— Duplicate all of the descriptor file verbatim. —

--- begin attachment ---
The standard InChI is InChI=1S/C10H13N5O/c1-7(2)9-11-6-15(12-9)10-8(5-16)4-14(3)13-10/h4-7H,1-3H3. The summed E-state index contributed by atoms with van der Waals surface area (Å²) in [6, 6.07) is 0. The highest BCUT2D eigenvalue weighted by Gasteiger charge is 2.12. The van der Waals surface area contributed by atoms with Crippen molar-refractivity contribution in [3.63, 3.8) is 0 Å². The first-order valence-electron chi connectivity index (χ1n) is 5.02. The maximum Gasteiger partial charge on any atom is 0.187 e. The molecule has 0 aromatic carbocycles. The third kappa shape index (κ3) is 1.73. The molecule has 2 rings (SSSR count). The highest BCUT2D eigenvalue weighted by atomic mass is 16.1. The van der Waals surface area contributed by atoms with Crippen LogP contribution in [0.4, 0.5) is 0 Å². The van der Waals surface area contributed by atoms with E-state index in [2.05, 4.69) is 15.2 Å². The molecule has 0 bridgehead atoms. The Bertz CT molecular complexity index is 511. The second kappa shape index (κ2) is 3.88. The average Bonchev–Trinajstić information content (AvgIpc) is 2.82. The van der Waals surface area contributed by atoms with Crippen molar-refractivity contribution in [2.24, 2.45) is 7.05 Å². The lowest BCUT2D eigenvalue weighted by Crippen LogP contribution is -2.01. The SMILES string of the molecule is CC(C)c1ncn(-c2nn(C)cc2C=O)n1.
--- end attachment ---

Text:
The standard InChI is InChI=1S/C10H13N5O/c1-7(2)9-11-6-15(12-9)10-8(5-16)4-14(3)13-10/h4-7H,1-3H3. The summed E-state index contributed by atoms with van der Waals surface area (Å²) in [6, 6.07) is 0. The highest BCUT2D eigenvalue weighted by Gasteiger charge is 2.12. The van der Waals surface area contributed by atoms with Crippen molar-refractivity contribution in [3.63, 3.8) is 0 Å². The first-order valence-electron chi connectivity index (χ1n) is 5.02. The maximum Gasteiger partial charge on any atom is 0.187 e. The molecule has 0 aromatic carbocycles. The third kappa shape index (κ3) is 1.73. The molecule has 2 rings (SSSR count). The highest BCUT2D eigenvalue weighted by atomic mass is 16.1. The van der Waals surface area contributed by atoms with Crippen LogP contribution in [0.4, 0.5) is 0 Å². The van der Waals surface area contributed by atoms with E-state index in [2.05, 4.69) is 15.2 Å². The molecule has 0 bridgehead atoms. The Bertz CT molecular complexity index is 511. The second kappa shape index (κ2) is 3.88. The average Bonchev–Trinajstić information content (AvgIpc) is 2.82. The van der Waals surface area contributed by atoms with Crippen molar-refractivity contribution in [2.24, 2.45) is 7.05 Å². The lowest BCUT2D eigenvalue weighted by Crippen LogP contribution is -2.01. The SMILES string of the molecule is CC(C)c1ncn(-c2nn(C)cc2C=O)n1.